Things start with a tour of the vibrant former township, Bo-Kaap (known as the Malay Quarter due to its historic roots). These days, it’s film-set inspiring technicolour beneath the dazzling blue sky.
It’s here, in an unassuming two-storey, violet-painted property that we meet the wonderfully acerbic Faldela Tolker for one of her popular Cooking with Love classes. Your humble correspondent is quickly renamed ‘Surfer Boy’ and put on curry duty, while the rest of the group tussle with samosas and roti flatbreads. It’s a colourful way to enjoy lunch and delve into the melting-pot of Cape Malay cuisine – and, as far as I’m aware, our entire group survived to tell the tale.
Lunch is walked off with a street art tour of the revived Woodstock suburb (an edgily artsy area where people bemoan plans for gentrification), before we head for the township of Philippi – and arguably my favourite moment of the trip.
Theatre in the Backyard comprises a startling one man show, directed by Mhlanguli George and performed by actor Lamla Ntsakub in the backyard of a township dwelling. We’re welcomed warmly by the protagonists and, following the show, settle down with the creative forces for a plate of chicken wings, spicy chakalaka stew, savoury doughnut¬like vetkoeks and a glass of home-made ginger beer. They dream of performing in England and the idea and execution is brilliant.
Life of luxury
Our final two days and nights are at the dazzling One&Only resort, with its apartment-sized rooms, sparkling lagoons and Table Mountain views.
To ensure hearty appetites, we explore the city by stand-up paddle boards and bikes for a morning with Escape + Explore Africa – passing city-living seals at the V&A Waterfront on route.
Chatting while we travel, you get the impression that new restaurants and foodie shops are springing up quicker than even the locals can keep track of. From a burgeoning craft beer offering to secret gin bars accessed via closed chocolate shops and the brilliantly named baconporium, Bacon on Bree (Street), creative and passionate businesses are creating a ‘hipster’ foodie explosion here just as they are in London – although maybe with a few less beards.
Leading that charge is British-born chef Luke Dale-Roberts, who is said to be the closest thing Cape Town has to a rock star chef – his Test Kitchen is ranked in the World’s 50 Best Restaurants. He also happens to own a number of other establishments in the area and we enjoy an excellent lunch in his extremely classy The Shortmarket Club.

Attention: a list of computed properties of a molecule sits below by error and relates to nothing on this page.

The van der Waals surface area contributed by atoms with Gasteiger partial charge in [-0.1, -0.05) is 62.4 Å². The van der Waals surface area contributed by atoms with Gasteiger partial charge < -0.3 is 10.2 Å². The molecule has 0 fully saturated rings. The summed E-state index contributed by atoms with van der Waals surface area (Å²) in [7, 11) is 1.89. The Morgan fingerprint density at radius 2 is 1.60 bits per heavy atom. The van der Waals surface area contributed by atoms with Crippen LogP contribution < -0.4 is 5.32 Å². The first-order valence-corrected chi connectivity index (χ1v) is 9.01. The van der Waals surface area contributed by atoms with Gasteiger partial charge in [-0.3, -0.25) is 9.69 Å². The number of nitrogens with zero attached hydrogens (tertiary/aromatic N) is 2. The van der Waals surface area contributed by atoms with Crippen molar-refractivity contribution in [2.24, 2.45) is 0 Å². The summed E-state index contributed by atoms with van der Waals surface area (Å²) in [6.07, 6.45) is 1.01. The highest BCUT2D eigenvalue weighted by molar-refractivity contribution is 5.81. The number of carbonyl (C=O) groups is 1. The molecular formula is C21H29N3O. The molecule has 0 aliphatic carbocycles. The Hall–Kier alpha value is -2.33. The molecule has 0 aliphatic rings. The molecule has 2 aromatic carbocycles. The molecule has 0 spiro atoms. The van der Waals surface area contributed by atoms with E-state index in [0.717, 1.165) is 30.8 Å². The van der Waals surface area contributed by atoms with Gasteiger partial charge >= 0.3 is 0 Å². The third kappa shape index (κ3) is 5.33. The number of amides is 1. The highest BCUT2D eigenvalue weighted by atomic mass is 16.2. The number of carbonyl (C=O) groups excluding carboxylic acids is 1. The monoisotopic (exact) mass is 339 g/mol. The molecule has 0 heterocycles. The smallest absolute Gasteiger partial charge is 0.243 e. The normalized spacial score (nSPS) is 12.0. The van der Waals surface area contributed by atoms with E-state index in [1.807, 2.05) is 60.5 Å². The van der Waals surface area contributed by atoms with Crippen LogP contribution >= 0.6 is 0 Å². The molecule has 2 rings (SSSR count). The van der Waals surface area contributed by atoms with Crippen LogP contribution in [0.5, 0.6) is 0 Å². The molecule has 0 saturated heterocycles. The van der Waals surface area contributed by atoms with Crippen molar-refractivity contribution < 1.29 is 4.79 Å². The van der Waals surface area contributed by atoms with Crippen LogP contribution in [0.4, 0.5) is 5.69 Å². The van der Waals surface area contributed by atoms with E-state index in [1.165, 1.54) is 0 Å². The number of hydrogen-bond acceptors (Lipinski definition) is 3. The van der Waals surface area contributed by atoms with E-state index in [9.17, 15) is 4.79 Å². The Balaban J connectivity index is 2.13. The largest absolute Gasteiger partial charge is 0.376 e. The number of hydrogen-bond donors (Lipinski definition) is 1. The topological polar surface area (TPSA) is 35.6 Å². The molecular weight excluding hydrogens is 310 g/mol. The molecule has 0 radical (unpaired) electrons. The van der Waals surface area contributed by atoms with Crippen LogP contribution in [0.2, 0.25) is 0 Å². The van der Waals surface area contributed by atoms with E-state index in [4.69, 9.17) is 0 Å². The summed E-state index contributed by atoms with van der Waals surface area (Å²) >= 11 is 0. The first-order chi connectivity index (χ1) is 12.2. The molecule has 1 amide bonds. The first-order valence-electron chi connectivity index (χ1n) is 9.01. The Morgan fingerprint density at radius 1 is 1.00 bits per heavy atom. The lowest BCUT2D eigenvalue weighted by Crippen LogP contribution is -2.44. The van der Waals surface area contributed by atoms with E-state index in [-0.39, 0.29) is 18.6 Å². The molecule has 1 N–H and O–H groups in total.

The city has firmly caught the attention of the world’s foodies too, with renowned sushi chef Nobu Matsuhisa establishing Africa’s only outpost of Nobu at the One&Only resort. We’re lucky enough to enjoy a few courses with the great man, and my chopsticks are on their best behaviour as he shares tales from his growing empire.
Suffice to say, reality seems to have taken a short holiday again: “Am I really sat here next to a world famous chef while just days ago I was eating chicken wings in a township and gastropods under a whale called Suzi?!”
Fortunately, Table Mountain, that comforting, ever-present totem brings me back to my senses. One of the world’s new seven wonders of nature, a trip to its 3,500-plus feet summit offers the perfect opportunity for contemplation.
Below, a sprawling city that is embracing its multicultural spirit and blossoming with creation and inspiration caresses its coastline and the expansive ocean beyond. It’s an awe-inspiring sight, which makes you truly dare to dream.
• British Airways flies two times a week between Gatwick and Cape Town. Prices start from £535 return, including all taxes and charges, for travel in World Traveller. Visit ba.com/capetown or call 0344 493 0787.
• For more information about South African Tourism, visit southafrica.net
• For more information about One&Only, visit oneandonlyresorts.com